Today there is no excuse for not doing your research. You can go about this in many ways, but here are five easy sources for getting your facts straight:

  1. The Internet:  In today's electronic world, you can't claim a lack of information for poor fact-checking.  When you use the internet, make sure you find a reputable site for your information. If your only reference came from wikipedia, keep digging. When I needed to know what a boar sounded like when shot by an arrow, I googled it. There are numerous videos and audio files about this. Who knew?  I found several and listened to them in order to get my description correct.
  2. Subject Matter Experts:  Are you writing about military weapons? Ask a veteran or current service member. They can tell you what guns, ammo, explosives, etc. they use.
  3. Librarians: You can call the reference desk of any library and ask them to help you with information, and they will do it.  Guess what?  It's their job to answer research questions.
  4. DIY:  Do you want to write about archery? Then do what I did:  try it. Nothing brings an experience to life better than your own experience.
  5. Critique Groups:  Don't forget your beta readers or writing groups. If you have a diverse group, you will have a broad spectrum of knowledge to pull from. Sometimes, one person will question a point, and others might have thoughts related to that point. A group discussion is always a good thing when trying to get your facts straight.

Even if you try all of these methods, you might have fact-based errors still, but hopefully they won't be the kind that makes your reader stop reading.

What's the worst fact-based error you've ever seen in a book?  Did you keep reading or stop?


September 13, 2016

Story Time Lines: 7 Steps to Checking For Issues

Getting the time line of your story correct requires attention to detail. (Click to Tweet)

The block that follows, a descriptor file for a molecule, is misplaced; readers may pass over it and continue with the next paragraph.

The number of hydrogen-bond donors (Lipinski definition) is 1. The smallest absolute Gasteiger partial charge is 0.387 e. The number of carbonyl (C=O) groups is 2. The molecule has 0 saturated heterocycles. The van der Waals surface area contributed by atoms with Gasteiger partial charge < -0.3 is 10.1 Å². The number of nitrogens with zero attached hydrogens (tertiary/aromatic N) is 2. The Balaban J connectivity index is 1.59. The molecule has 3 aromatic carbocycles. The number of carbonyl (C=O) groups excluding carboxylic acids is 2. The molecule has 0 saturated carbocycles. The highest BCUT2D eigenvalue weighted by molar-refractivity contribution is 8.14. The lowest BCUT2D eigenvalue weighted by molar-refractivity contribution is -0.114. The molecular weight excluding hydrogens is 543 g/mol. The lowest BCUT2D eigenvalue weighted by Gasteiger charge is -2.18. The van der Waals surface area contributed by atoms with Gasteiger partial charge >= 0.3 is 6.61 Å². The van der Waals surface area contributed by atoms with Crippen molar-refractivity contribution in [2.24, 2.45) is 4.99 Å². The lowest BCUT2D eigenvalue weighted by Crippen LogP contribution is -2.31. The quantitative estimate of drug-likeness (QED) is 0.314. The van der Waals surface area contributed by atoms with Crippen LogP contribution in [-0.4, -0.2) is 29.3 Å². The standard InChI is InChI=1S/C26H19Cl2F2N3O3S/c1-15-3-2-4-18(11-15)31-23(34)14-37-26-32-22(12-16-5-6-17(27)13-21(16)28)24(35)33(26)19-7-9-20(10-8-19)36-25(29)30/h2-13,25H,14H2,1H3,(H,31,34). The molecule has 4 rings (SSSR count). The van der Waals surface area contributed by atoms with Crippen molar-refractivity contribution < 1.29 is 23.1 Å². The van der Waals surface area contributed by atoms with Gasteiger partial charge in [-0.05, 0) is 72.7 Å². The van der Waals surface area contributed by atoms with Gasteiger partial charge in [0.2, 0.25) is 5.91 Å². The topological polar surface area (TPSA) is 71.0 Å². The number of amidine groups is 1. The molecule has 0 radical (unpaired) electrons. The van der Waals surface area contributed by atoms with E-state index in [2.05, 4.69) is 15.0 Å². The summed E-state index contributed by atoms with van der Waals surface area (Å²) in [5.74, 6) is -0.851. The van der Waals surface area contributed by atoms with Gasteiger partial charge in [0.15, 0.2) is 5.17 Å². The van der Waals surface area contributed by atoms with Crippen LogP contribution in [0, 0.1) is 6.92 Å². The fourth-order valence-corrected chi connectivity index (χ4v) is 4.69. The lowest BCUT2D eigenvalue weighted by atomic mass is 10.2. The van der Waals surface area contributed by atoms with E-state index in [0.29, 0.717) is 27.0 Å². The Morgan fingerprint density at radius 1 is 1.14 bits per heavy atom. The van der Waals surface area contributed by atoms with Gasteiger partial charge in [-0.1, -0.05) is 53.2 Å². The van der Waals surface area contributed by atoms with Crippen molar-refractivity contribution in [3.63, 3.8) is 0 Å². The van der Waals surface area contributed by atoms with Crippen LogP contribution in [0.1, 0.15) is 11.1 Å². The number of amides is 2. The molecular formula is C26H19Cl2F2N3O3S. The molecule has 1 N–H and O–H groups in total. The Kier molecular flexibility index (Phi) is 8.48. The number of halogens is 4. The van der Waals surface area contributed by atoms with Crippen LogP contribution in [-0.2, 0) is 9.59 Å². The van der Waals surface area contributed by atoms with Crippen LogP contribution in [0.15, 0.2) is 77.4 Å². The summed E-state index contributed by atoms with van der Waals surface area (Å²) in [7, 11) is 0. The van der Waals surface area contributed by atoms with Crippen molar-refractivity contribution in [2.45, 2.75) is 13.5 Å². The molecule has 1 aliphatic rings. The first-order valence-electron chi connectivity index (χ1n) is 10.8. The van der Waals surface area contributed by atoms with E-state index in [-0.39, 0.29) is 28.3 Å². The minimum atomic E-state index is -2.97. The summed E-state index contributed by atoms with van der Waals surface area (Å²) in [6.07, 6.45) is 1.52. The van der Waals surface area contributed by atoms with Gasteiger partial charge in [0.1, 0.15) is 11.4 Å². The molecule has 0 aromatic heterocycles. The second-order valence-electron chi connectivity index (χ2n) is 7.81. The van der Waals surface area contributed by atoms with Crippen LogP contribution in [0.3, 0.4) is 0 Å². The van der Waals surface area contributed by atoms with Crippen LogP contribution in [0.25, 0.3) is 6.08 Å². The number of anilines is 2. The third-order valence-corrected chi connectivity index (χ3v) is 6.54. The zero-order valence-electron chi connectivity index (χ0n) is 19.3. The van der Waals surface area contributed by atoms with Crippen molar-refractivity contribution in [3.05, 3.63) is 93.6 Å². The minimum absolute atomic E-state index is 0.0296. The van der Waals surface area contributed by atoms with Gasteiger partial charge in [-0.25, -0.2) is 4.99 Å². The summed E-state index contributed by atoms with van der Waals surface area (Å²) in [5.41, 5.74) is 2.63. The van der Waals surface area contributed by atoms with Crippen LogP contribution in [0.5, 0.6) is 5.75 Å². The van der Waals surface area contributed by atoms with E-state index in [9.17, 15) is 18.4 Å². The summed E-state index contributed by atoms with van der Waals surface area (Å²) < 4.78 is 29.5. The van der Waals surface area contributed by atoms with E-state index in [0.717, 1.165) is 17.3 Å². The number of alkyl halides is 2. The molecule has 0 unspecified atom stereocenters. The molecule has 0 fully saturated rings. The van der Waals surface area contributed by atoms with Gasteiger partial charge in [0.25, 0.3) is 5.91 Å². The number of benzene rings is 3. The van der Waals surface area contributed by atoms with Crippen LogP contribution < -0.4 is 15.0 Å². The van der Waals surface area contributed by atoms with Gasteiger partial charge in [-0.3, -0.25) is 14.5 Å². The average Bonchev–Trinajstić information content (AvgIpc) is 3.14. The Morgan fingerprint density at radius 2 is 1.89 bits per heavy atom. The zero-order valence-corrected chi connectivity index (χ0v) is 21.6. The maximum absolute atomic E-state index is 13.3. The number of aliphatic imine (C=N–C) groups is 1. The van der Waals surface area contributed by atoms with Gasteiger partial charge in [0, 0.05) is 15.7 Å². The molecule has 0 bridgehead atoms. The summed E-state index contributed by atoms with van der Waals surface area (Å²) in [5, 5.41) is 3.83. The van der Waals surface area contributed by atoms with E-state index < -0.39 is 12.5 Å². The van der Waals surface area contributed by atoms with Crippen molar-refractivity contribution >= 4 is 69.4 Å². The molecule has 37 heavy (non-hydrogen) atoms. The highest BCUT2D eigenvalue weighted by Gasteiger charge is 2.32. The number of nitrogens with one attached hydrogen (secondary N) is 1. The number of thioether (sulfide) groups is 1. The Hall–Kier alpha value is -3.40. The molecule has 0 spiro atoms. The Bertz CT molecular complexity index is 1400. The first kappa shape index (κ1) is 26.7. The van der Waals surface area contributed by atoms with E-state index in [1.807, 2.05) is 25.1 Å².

A few years ago, I hired an editor to review my manuscript for plot issues. Most of her feedback resonated quickly and I knew exactly what to do, but one comment surprised me:

"I'm not sure how much time has passed here."  

The story has multiple subplots, and a few times when it jumped to a different plot point, she couldn't determine how much time had passed in that sub-plot in relation to others.

How Did I Fix It?

At first, I thought, No way, my story is chronological.  But I paid good money for her feedback, and I had experienced this same problem when reading published stories.  In fact, I've heard fans complain when an author messes up the timeline.

I'm a software trainer, so I popped up one of my favorite apps, Microsoft Excel, and adapted a spread sheet I use to track my chapters, characters, world-building, etc.  I read through the whole manuscript, stopping at each scene to determine how much time had passed since the last scene.

What Did I Discover?

I had some problems.  Certain events took longer than other events, yet I had them occurring at the same time. Other events occurred in the evening with the next chapter in the morning, but it was unclear to the reader whether it was the next morning or later. I didn't have to shift chapters, but I did have to focus on:

 A comes before B comes before C, etc.

And, I needed to make sure that when two plot lines converged, the time passage for both felt right.

How Can You Check For Time Line Issues?

An outline is a great place to start. Even if you created an outline before you wrote the manuscript, you might want to revisit it to ensure everything flows smoothly through time.

  1. Reread your manuscript
  2. Write Day 1 in your outline with a brief one-two sentence summary about what's happening
  3. Ask yourself what points coincide and what time of day the events occur
  4. Write Day 2 and continue the summary of your story
  5. Create shorter time frames when events shift quickly over one day (you don't want to have one section set in the evening and the next in the morning before that evening)
  6. Proceed through the entire book ensuring that the story provides some indication of the passage of time to the reader
  7. Correct any issues that arise
Time Line Chart Example

When we write a first draft, we create a mess. (Click to Tweet) We know it must be cleaned up during revisions, but our revision process can create confusion if we're not careful.  We might hone in on one point, not the whole story, so we lose the big picture.

No matter whether you have one point of view or multiple ones, outlining your time line will help you write a clean manuscript and give an agent or editor one less reason to write that rejection letter.

Focus on your story's time line and your readers will thank you!